Necessity is the mother of invention (and job changes).
Phil Collins was only a drummer until the singer in his band Genesis, Peter Gabriel, quit and a replacement couldn’t be found. That’s when he stepped in as lead vocalist of the group, which went on to sell over 130,000,000 albums.
As a solo artist, Phil Collins has sold 150,000,000 albums.
Adult film actress Andrea Truden was hired by a Jamaican real estate company to appear in its television commercials. While filming in Jamaica, an attempted coup prevented her from leaving the country with the money she had earned.
Not wanting to go home without payment, Truden stayed on the island and financed a music recording. When it was completed, she returned to the United States with a reel of tape, not money.
Andrea Truden, under the name Andrea True, released the song, "More, More, More” which ultimately reached No. 4 on the US Billboard Hot 100. Other hits followed including "N.Y., You Got Me Dancing” and "What's Your Name, What's Your Number.”
Mike Smith was working as a sound mixer on film and TV projects. He was hired for a movie project with director Mike Clattenburg, who noticed him on set, doing a funny character to entertain the rest of the crew.
The movie Smith was working on, Trailer Park Boys, became a television series. When this happened, Smith’s character, (known as “Bubbles”) was written into the scripts and became one of the three main protagonists.
Similar situations happen in podcasting all the time. And they either push podcasters forward or make them fade away.
It’s not uncommon for podcasts to die (or miss episodes) because the host couldn’t find anybody to interview or the co-host had a scheduling conflict that made him unable to record. You can avoid both these situations by developing the skills needed to host your podcast by yourself.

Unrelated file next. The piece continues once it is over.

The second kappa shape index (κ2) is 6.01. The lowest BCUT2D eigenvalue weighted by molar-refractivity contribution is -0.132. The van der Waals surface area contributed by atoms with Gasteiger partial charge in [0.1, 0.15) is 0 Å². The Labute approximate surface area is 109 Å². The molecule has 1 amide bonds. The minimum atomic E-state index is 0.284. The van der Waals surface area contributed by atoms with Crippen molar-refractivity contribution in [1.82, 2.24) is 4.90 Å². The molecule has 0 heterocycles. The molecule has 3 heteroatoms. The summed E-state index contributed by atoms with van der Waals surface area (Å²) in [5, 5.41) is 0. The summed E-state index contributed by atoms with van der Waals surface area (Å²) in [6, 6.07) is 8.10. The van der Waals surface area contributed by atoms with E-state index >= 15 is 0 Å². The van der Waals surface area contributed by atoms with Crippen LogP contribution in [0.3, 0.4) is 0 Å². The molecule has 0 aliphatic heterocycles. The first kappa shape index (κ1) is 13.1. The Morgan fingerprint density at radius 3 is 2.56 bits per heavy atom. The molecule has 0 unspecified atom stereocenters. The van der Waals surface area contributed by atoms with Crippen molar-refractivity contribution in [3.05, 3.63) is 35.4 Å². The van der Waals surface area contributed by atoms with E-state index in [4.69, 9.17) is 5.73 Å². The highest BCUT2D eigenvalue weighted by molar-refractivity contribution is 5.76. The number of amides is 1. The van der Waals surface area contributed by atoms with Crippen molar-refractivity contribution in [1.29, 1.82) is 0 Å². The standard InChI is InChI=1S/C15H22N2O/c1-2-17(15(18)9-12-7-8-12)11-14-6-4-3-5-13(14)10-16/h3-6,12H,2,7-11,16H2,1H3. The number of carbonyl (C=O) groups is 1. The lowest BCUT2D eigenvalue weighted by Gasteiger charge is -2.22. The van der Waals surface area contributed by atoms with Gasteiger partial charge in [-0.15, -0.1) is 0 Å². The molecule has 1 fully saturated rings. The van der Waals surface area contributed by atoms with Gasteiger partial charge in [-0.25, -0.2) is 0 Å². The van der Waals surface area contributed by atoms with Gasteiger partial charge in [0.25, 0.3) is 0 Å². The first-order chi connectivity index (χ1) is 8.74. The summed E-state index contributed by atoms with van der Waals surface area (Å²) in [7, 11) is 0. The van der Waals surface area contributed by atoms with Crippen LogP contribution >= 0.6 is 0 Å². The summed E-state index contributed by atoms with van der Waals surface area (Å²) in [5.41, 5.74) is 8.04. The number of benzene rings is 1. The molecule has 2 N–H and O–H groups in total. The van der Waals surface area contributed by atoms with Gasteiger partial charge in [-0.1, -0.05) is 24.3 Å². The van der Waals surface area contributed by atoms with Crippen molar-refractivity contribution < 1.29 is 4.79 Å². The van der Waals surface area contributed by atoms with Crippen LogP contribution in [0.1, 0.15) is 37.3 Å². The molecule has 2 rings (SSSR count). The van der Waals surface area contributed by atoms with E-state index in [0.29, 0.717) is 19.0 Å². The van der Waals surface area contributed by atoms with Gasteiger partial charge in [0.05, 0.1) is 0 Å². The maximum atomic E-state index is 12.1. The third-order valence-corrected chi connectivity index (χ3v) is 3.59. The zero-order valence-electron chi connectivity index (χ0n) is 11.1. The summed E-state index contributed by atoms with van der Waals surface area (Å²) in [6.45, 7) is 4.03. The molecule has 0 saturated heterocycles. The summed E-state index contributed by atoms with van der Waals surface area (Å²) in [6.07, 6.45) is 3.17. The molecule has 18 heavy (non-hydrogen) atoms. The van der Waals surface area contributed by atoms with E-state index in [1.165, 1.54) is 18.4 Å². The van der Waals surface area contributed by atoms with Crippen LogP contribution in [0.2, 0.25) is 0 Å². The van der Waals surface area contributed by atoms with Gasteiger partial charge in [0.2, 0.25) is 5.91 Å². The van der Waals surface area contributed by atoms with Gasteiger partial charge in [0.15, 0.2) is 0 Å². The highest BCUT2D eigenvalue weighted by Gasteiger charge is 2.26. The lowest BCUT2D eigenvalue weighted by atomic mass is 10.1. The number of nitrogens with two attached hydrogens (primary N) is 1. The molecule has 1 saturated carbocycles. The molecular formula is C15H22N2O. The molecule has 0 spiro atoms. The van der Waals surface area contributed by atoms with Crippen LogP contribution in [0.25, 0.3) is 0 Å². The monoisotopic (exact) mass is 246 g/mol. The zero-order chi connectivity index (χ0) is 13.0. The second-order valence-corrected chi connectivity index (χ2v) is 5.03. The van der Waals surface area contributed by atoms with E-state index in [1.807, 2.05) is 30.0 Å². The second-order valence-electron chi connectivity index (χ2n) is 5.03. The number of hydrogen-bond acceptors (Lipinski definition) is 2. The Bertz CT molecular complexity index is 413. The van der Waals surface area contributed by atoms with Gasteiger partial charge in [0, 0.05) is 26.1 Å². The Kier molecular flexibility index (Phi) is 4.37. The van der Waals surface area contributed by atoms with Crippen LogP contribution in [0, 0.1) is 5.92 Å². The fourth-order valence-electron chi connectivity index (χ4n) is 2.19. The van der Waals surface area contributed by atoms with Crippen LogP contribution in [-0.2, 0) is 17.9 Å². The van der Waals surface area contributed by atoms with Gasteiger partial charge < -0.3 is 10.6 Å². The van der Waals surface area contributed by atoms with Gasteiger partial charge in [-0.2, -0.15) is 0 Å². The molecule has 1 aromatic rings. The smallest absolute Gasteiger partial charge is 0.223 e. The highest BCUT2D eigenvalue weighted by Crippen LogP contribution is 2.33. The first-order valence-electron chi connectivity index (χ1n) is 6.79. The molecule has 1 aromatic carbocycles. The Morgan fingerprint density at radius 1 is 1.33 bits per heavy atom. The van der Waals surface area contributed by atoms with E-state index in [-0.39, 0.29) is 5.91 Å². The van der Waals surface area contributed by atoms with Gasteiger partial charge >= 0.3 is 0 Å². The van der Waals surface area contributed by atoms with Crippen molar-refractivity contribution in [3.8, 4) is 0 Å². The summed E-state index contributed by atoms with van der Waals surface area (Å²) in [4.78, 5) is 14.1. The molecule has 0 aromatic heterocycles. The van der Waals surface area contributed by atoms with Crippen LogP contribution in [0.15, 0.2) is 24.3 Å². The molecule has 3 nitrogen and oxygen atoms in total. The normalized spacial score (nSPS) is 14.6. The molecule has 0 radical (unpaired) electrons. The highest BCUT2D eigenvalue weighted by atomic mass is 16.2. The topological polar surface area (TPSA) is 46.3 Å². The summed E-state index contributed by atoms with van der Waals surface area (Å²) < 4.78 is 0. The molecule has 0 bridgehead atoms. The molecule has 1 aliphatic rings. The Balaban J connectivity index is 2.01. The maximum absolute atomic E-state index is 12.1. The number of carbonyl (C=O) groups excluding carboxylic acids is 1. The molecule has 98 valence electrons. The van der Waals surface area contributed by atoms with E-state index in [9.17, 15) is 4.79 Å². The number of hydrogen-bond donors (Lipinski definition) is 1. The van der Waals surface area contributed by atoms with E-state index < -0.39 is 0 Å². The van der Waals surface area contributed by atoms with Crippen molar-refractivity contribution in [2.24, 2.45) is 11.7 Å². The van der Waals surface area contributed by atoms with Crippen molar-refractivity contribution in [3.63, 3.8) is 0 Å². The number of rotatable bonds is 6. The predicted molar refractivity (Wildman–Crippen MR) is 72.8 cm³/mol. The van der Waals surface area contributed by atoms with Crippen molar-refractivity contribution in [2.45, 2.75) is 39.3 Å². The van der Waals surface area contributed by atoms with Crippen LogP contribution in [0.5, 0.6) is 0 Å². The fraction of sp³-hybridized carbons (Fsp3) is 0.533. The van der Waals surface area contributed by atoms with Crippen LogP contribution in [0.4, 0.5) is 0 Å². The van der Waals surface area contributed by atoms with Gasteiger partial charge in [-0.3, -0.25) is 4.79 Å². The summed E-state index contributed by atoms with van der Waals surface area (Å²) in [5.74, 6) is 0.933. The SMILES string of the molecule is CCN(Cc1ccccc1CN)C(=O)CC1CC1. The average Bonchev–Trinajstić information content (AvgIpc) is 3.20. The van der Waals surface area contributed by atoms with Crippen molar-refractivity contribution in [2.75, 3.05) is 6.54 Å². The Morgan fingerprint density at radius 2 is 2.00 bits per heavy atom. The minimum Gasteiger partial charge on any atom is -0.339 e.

Is it scary? Yes — for a while. But it gets easier (and you get better) the more you do it.
As podcasts are almost never live, what’s the worst that can happen if you go solo? You record something, it’s not very good, and you never release it. Nobody has to know.
But what if it works? What if you stick with it and get better as a solo host? Then you’ll have full control over content, recording, when you release new episodes, promotion, and overall direction of your podcast.
It’s worth it.
When RED Podcast went from a co-hosted show to just me as host, I was terrified. The first solo episodes I did were scripted, with me reading every word.
I thought it sounded ok. I’d voiced a couple of audio books. I’d read commercials. I wasn’t completely new to recording myself reading.
Then I got an email from a listener. “It sounds like you’re reading,” he said. “I like when you just talk.”
From that point, when recording solo episodes, I work from an outline of bulletpoints, not a word-for-word script. Also scary, but also something I can erase and start over if needed. And not nearly as bad as I thought it would be.
I'm married to my (former) RED Podcast co-host. We live together. When you have this kind of relationship and living situation, it’s pretty easy to get in the same room and record. But even this kind of ease can’t touch the freedom and flexibility I have now that RED Podcast is just me.
Co-hosted podcasts are fine. Interview format podcasts are fine. But if you’re not 100% happy with where things are going using either of those formats, doing a few solo episodes, even if you never release any of them, may be exactly what your podcast needs to stand out, get more listeners, and make more impact.
Want to get good a solo podcasting quickly? Try a 30-in-30 podcast challenge.